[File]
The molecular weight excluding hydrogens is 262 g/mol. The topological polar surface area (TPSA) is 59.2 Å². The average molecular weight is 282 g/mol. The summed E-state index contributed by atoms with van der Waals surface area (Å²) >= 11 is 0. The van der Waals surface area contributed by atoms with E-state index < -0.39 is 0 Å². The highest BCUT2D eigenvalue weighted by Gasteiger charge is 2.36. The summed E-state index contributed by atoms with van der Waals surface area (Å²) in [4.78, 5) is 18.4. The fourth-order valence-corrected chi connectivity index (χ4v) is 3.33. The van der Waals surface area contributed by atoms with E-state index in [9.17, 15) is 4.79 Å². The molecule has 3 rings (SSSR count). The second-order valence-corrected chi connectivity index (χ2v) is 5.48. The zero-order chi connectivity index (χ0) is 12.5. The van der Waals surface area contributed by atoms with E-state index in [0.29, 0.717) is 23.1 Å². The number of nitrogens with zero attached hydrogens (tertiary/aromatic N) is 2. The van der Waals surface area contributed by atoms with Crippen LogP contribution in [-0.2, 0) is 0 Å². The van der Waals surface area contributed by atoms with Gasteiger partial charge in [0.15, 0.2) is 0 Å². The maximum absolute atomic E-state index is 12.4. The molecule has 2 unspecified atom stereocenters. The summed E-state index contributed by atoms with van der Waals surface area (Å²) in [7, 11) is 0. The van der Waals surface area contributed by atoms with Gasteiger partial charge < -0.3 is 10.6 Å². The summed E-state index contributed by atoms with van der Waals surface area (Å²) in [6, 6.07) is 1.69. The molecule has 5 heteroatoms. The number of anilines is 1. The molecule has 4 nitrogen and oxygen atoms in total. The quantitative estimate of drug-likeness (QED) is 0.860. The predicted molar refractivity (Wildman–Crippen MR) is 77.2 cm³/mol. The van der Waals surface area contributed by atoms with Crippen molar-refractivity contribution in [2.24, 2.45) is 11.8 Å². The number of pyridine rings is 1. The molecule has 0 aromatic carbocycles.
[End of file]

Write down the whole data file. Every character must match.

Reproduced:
The molecular weight excluding hydrogens is 262 g/mol. The topological polar surface area (TPSA) is 59.2 Å². The average molecular weight is 282 g/mol. The summed E-state index contributed by atoms with van der Waals surface area (Å²) >= 11 is 0. The van der Waals surface area contributed by atoms with E-state index < -0.39 is 0 Å². The highest BCUT2D eigenvalue weighted by Gasteiger charge is 2.36. The summed E-state index contributed by atoms with van der Waals surface area (Å²) in [4.78, 5) is 18.4. The fourth-order valence-corrected chi connectivity index (χ4v) is 3.33. The van der Waals surface area contributed by atoms with E-state index in [9.17, 15) is 4.79 Å². The molecule has 3 rings (SSSR count). The second-order valence-corrected chi connectivity index (χ2v) is 5.48. The zero-order chi connectivity index (χ0) is 12.5. The van der Waals surface area contributed by atoms with E-state index in [0.29, 0.717) is 23.1 Å². The number of nitrogens with zero attached hydrogens (tertiary/aromatic N) is 2. The van der Waals surface area contributed by atoms with Crippen LogP contribution in [-0.2, 0) is 0 Å². The van der Waals surface area contributed by atoms with Gasteiger partial charge in [0.15, 0.2) is 0 Å². The maximum absolute atomic E-state index is 12.4. The molecule has 2 unspecified atom stereocenters. The summed E-state index contributed by atoms with van der Waals surface area (Å²) in [7, 11) is 0. The van der Waals surface area contributed by atoms with Gasteiger partial charge < -0.3 is 10.6 Å². The summed E-state index contributed by atoms with van der Waals surface area (Å²) in [6, 6.07) is 1.69. The molecule has 5 heteroatoms. The number of anilines is 1. The molecule has 4 nitrogen and oxygen atoms in total. The quantitative estimate of drug-likeness (QED) is 0.860. The predicted molar refractivity (Wildman–Crippen MR) is 77.2 cm³/mol. The van der Waals surface area contributed by atoms with Crippen molar-refractivity contribution in [2.24, 2.45) is 11.8 Å². The number of pyridine rings is 1. The molecule has 0 aromatic carbocycles.